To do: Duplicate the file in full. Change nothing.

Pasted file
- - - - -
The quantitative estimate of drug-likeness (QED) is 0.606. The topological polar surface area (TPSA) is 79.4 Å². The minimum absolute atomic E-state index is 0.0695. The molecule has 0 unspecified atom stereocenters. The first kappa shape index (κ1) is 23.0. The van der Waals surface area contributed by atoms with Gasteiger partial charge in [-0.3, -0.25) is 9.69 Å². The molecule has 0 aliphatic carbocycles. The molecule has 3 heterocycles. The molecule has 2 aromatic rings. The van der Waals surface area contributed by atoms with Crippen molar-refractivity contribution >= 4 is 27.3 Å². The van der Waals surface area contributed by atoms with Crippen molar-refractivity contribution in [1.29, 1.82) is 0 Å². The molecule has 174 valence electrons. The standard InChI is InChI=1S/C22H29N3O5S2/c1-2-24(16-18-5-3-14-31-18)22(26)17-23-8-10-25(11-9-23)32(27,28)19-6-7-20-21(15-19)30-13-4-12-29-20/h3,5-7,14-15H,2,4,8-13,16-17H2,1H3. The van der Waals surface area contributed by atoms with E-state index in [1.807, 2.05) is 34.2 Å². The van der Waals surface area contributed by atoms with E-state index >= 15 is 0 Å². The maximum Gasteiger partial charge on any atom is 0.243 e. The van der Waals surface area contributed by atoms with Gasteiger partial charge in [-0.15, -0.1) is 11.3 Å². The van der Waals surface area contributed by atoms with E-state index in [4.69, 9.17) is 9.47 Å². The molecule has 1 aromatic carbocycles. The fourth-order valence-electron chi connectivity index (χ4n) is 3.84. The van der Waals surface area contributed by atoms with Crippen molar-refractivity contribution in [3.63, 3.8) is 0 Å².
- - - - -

The quantitative estimate of drug-likeness (QED) is 0.606. The topological polar surface area (TPSA) is 79.4 Å². The minimum absolute atomic E-state index is 0.0695. The molecule has 0 unspecified atom stereocenters. The first kappa shape index (κ1) is 23.0. The van der Waals surface area contributed by atoms with Gasteiger partial charge in [-0.3, -0.25) is 9.69 Å². The molecule has 0 aliphatic carbocycles. The molecule has 3 heterocycles. The molecule has 2 aromatic rings. The van der Waals surface area contributed by atoms with Crippen molar-refractivity contribution >= 4 is 27.3 Å². The van der Waals surface area contributed by atoms with Crippen molar-refractivity contribution in [1.29, 1.82) is 0 Å². The molecule has 174 valence electrons. The standard InChI is InChI=1S/C22H29N3O5S2/c1-2-24(16-18-5-3-14-31-18)22(26)17-23-8-10-25(11-9-23)32(27,28)19-6-7-20-21(15-19)30-13-4-12-29-20/h3,5-7,14-15H,2,4,8-13,16-17H2,1H3. The van der Waals surface area contributed by atoms with E-state index in [1.807, 2.05) is 34.2 Å². The van der Waals surface area contributed by atoms with E-state index >= 15 is 0 Å². The maximum Gasteiger partial charge on any atom is 0.243 e. The van der Waals surface area contributed by atoms with Gasteiger partial charge in [-0.15, -0.1) is 11.3 Å². The van der Waals surface area contributed by atoms with E-state index in [4.69, 9.17) is 9.47 Å². The molecule has 1 aromatic carbocycles. The fourth-order valence-electron chi connectivity index (χ4n) is 3.84. The van der Waals surface area contributed by atoms with Crippen molar-refractivity contribution in [3.63, 3.8) is 0 Å².